Increasingly violent drug cartels have been blamed for 3,000 murders in Mexico in the past eighteen months, according to a story in the Washington Post. But as the death toll rises, media coverage decreases. That's because cartel gunmen target journalists in addition to one another -- more than 30 journalists have been killed in the past six years in Mexico and scores more have been subject to intimidation -- kidnapping, office bombings, and so on. It all adds up to make Mexico the second most dangerous country in the world to be a journalist, according to the Post. First, of course, is Iraq. (The Post story has all sorts of good details and quotes from the reporters and editors on the ground -- worth a read.)

Mexico has gotten bad quickly. In 2005, I created two tables that illustrated how much worse Iraq was for journalists than all other countries around the world. Before the invasion of Iraq, the countries that routinely saw the most press deaths were Russia, Algeria, and Columbia -- they each had three or four a year for ten years running. Starting in 2003, Iraq saw 56 journalists killed in a three year span. Mexico wasn't even on the list.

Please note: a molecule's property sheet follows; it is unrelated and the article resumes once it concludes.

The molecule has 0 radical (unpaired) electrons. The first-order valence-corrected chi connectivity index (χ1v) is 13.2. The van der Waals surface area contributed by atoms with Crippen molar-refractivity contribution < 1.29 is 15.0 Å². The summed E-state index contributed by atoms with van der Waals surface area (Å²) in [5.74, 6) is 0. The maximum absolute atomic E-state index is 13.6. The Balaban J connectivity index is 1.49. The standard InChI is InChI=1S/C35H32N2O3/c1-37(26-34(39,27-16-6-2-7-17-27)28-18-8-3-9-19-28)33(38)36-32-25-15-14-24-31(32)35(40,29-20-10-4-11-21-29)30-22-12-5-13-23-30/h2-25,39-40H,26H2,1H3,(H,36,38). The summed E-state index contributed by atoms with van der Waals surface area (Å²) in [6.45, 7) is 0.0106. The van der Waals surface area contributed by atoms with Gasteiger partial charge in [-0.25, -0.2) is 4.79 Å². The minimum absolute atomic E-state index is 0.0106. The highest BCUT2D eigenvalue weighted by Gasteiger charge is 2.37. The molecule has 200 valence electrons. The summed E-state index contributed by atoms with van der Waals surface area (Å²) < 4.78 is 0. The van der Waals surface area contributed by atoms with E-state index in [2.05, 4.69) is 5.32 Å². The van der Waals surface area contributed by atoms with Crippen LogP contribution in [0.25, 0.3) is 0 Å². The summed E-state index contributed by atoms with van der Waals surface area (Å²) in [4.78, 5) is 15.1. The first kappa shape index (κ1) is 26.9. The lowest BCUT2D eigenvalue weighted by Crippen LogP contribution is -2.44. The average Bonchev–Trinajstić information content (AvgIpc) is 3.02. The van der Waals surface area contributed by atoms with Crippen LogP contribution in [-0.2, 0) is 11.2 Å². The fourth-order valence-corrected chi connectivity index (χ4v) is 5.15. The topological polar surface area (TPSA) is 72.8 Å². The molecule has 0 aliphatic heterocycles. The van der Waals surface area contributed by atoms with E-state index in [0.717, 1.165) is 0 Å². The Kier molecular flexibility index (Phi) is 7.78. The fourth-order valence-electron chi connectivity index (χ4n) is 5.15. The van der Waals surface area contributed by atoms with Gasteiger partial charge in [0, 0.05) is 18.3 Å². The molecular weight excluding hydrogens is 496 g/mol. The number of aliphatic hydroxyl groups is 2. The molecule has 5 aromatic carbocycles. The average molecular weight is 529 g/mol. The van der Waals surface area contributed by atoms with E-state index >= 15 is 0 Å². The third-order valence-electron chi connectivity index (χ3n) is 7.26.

But we could have predicted this. In a 2006 photo essay called "Born Into Cellblocks," Mother Jones sent a photographer into a Mexican prison to photograph the children who live there with their mothers. Chuck Bowden wrote the accompanying text, in which he explored the drug violence that was even then consuming Mexican towns near the American border. He also mentioned the growing violence against journalists. Snippets are below, the whole thing is here.

Bullets killed the police chief last summer, just a few hours after he took office. This brought in the Mexican army. The ongoing slaughter of many cops and citizens caused the U.S. government to shut down its consulate for a spell last August. This winter the local paper was visited by some strange men, presumably working for the cartels, and they fired dozens of rounds and tossed in a grenade. One reporter took five bullets. The editor promptly announced a new policy: His paper, one of the few Mexican publications on the line actually printing news about the drug cartels, would no longer report on the cartels...